Goodbye “Toke”

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I know that most of my articles are funny or attempt to quench our thirst for the nostalgia of yesteryear, but sometimes the paper calls for the ink to take on a grander tone, to honor a soul and a life that touched so many. So this is dedicated to such a person, Rayford “Toke” Pendergrass, who passed away February 2, even though there aren’t enough words to do this article justice.
A resident of Fyffe, but I think born in Scottsboro, Rayford was married to my Dad’s first cousin, Birdet. And although I probably saw him many times as a kid, I really only got to know him since recently moving back to Alabama. He welcomed me into his home that year at Christmas and it was an evening to remember.
An annual holiday family tradition was sitting around the kitchen table holding a writer’s workshop with his wife and four daughters. Seriously, how cool is that? And although I remember the great story he wrote that night, what will forever stick in my mind was his penmanship. It was the neatest and most graceful cursive writing I’ve ever seen.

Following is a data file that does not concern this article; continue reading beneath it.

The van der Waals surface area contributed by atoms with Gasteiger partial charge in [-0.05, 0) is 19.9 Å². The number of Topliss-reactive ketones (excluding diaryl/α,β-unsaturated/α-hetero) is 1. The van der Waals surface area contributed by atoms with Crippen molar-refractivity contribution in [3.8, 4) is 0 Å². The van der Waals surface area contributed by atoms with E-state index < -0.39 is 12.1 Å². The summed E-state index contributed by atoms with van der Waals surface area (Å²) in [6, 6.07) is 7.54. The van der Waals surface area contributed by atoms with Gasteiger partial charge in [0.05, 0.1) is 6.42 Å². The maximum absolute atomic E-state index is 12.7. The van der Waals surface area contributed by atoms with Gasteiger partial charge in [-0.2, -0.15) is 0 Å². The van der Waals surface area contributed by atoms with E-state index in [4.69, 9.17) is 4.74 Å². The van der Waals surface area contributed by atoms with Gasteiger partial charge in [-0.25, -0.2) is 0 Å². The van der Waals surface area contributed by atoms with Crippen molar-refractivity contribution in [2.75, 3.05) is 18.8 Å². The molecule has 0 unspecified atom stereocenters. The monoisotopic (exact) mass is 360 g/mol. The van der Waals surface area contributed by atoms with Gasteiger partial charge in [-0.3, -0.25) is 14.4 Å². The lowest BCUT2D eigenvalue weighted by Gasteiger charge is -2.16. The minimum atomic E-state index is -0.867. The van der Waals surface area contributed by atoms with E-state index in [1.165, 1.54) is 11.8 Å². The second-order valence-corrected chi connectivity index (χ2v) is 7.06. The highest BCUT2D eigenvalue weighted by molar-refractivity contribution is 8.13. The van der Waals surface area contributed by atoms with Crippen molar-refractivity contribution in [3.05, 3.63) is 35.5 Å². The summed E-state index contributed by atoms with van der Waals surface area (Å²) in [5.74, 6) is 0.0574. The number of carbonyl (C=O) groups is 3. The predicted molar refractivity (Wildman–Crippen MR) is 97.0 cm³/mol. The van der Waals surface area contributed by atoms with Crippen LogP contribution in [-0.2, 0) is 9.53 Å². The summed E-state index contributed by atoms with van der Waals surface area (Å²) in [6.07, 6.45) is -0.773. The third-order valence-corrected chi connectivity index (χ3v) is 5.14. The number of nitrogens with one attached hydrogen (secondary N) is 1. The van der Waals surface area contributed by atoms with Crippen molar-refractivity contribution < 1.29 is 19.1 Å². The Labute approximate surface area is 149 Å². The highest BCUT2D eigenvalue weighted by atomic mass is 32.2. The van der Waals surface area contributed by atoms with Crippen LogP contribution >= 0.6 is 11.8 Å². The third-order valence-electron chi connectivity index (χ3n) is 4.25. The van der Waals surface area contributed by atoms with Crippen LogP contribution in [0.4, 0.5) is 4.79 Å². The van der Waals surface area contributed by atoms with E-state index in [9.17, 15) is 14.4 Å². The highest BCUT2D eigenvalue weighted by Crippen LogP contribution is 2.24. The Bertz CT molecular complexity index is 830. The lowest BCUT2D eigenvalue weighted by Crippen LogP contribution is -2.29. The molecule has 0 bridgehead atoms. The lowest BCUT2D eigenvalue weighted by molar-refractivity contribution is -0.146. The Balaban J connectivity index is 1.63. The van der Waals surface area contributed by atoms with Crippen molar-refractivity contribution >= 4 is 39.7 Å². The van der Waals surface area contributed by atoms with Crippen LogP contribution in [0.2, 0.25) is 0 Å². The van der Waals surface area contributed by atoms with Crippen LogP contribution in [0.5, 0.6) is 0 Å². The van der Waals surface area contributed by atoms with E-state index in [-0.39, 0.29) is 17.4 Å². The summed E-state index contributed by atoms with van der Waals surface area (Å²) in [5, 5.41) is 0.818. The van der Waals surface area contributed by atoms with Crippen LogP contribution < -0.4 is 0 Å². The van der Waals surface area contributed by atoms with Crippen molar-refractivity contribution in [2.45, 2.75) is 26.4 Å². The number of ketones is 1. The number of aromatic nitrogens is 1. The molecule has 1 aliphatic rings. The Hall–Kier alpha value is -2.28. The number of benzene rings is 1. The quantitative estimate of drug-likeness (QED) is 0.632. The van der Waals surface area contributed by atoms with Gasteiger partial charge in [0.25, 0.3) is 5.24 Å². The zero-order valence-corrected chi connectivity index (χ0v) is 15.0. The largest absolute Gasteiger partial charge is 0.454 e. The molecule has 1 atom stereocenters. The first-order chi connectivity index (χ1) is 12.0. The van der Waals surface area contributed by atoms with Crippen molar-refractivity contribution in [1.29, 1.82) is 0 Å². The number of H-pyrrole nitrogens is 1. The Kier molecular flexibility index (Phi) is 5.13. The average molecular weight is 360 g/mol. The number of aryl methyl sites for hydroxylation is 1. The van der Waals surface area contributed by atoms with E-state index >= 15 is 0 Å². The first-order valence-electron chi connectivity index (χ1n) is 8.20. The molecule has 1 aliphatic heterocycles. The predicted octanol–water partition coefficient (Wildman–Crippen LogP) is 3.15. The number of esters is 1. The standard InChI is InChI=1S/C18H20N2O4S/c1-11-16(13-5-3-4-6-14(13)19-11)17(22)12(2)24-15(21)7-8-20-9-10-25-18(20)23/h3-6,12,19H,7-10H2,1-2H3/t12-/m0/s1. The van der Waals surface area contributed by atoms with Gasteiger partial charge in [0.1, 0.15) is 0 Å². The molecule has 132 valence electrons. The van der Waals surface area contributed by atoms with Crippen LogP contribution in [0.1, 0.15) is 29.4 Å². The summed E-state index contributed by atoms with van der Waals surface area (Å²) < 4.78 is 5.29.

His love of reading and writing was passed down to his daughters, all of whom became school teachers. His daughter, Martha, who is one of my favorite people in the world, wrote a story years ago about one childhood Christmas where her dad had lost his job and made gifts for them. It’s titled “Simple Wooden Boxes” and was published in Chicken Soup for the Soul and later made into a TV episode. You can Google it.
Rayford was one of those guys who could pick up a guitar and pick and sing country and gospel songs as easy as most people breathe. You will probably find as many pictures of him holding a guitar as not. Every year he put on Toke Fest where friends and family gathered around for a cookout–style extravaganza.
And every year, even when he worked long hard hours, he always took his family on vacation. Even now that his kids are grown, they still rented a cabin every year and the whole family went to the mountains. It was obvious how much he loved his daughters, and I know they will forever be Daddy’s little girls.
Rayford hung on for three weeks before passing peacefully in his sleep, and in that time I’ve never witnessed such an outpouring of love. Friends and family members traveled many miles for one last chance to chew the fat or play one final tune with this man who had meant so much to them. I can think of no greater measure of character than that.

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